Catherine Cortez Masto celebrates her reelection as Nevada's attorney general in 2010.National Journal

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During the last election cycle, the fundraising arm for the Congressional Hispanic Caucus took in just under a million dollars over two years. Six months into 2015, BOLD PAC has already raised more than half that under Democratic Rep. Tony Cárdenas's leadership — and it's one of several Latino political groups ramping up its fundraising in anticipation of having a big effect on the 2016 elections.

Earlier this month, Cárdenas's group announced a record fundraising report of $513,000, well on its way toward the $2 million goal the California Democrat set for this election cycle. The aggressive push dovetails with other Latino groups making earlier endorsements, devising more targeted strategies, and raising more money as they work to elect more Hispanics in 2016.

"We're being very aggressive and very focused," Cárdenas said. "We're reminding people that we're the fastest growing demographic in the country."

The groups are eyeing Senate and House seats in states like California, Florida, and Nevada, where Hispanics are responsible for much of the population growth and are set, with presidential-year turnout, to have a greater effect on elections than in 2014. Still, Latino representation in Congress lags far behind the Hispanic share of the U.S. population: Latinos make up 17 percent of the population but only about 8 percent of Congress.

BOLD PAC, which backs Hispanic candidates and other Democratic lawmakers, has already supported seven candidates this cycle, donating $10,000 to most of their campaigns. Cárdenas has set a personal goal to issue 21 endorsements for 2016. Last cycle, the group took in $945,000. In 2014, BOLD PAC donated to 17 candidates, all Democrats.

Meanwhile, other Latino political groups are spearheading a more selective strategy.

The nonpartisan Latino Victory Project, a PAC supporting Latino candidates (and, in 2014, only Democratic ones), plans to target fewer races and thus bring to bear more decisive resources in 2016.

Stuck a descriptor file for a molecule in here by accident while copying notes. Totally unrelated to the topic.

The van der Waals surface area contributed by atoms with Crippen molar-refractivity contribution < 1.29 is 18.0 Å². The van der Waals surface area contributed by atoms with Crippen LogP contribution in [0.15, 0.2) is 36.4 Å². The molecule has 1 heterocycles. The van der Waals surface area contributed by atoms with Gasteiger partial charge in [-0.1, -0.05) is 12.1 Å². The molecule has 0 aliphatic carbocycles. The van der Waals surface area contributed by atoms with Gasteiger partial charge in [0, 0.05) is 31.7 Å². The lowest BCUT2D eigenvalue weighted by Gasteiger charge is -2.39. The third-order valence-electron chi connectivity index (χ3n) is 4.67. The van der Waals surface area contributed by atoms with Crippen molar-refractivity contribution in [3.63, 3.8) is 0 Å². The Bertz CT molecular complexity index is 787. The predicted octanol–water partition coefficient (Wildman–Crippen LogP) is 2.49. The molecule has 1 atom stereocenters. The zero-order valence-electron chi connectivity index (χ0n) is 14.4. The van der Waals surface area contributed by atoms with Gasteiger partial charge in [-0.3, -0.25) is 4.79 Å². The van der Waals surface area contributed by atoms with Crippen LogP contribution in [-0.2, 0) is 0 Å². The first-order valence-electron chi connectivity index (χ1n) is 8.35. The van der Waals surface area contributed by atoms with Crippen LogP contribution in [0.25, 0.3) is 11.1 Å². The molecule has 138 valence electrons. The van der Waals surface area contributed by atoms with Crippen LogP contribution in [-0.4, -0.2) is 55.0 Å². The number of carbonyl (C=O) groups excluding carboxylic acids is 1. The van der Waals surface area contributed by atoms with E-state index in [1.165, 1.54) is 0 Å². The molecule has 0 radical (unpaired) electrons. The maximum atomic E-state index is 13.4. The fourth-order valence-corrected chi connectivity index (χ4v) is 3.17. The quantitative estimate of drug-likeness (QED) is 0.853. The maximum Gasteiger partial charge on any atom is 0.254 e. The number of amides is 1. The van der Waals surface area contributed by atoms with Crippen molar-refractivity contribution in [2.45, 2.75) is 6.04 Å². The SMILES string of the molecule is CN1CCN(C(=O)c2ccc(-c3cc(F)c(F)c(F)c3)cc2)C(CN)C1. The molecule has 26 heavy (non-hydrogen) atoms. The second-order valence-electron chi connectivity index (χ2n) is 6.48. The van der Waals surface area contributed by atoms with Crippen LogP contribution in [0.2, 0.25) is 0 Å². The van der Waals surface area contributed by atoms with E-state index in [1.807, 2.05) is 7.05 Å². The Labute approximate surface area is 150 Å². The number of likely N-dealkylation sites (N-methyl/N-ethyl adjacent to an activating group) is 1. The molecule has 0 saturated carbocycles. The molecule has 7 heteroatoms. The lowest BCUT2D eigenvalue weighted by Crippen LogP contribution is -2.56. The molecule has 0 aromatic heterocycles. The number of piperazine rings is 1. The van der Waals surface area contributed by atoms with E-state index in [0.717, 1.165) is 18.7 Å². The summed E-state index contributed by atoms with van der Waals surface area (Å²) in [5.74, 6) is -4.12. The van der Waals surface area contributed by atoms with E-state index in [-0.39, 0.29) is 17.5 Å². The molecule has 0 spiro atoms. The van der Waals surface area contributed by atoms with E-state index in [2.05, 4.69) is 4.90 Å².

"We want to focus on places where we're going to make a difference in the margins," said Cristóbal Alex, president of the Latino Victory Project.

Of the seven federal Democratic candidates LVP supported in 2014, four won their elections. The group plans to focus some energy on primaries next year and will release its first slate of endorsements in September. Latino Victory Project only launched in May of last year, by which time many primaries were already decided.

"That will have a big impact," said Oscar Ramirez, a top Latino donor. "A lot of people in D.C. have traditionally taken a wait-and-see approach."

The group, as with other Latino PACs, plans to make Nevada's Senate race a major focus. Former Nevada Attorney General Catherine Cortez Masto, a Democrat, is running to become the nation's first Latina senator. Another Latina, Democratic Rep. Loretta Sanchez, is waging a long-shot Senate campaign in California, but the Latino Victory Project hasn't yet decided on whether it will get involved.

Poder PAC, which backs Democratic Latinas, has already endorsed Sanchez and Masto, as well as five nonincumbent House candidates. It's the largest-ever cohort of Latina congressional candidates. A diverse group of House contenders is already sparking interest for the group.

"When we tell people we have the ability to double the number of Latinas in Congress this cycle, it changes the way people look at what we're doing," said Ingrid Duran, a founder of Poder PAC.

Ana Sol Gutierrez, for example, would be the first Salvadoran-American elected to Congress if she won her House race in Maryland. Another candidate in Maryland, Joseline Peña-Melnyk, would be the first Dominican member of Congress.

Another new Hispanic-focused PAC isn't focused only on donating to Hispanic candidates. Rep. Carlos Curbelo, a freshman Republican from Florida, raised $75,000 to back House Republicans who support immigration reform. (Curbelo actually went up against the Latino Victory Fund in his House race last year, though he attended an event for the group earlier in 2015. "We're working on some common causes," he said.)

"I will support any Republican who is committed to advancing immigration reform," Curbelo said. "But obviously, Latino candidates will stand out, and I look forward to identifying those Latino Republicans who have a good chance of winning."

Curbelo's group has already given to 30 sitting House Republicans this year, and he said it could also donate to new candidates, like Florida Lt. Gov. Carlos Lopez-Cantera, a candidate for the state's open Senate seat.

Although many Latinos view the candidates and early political interest as encouraging signs, they say it will be a while before Latino representation in Congress can match the Hispanic share of the population.

"There's better and better organization, and there's more professional leadership and support," noted Robert Raben, a lobbyist and board member of the National Council of La Raza Action Fund, who said he was not speaking for the group. "But we have our work cut out for us."

CORRECTION: A previous version of this story misstated the time it took for BOLD PAC to raise $945,000.

This article is from the archive of our partner National Journal.

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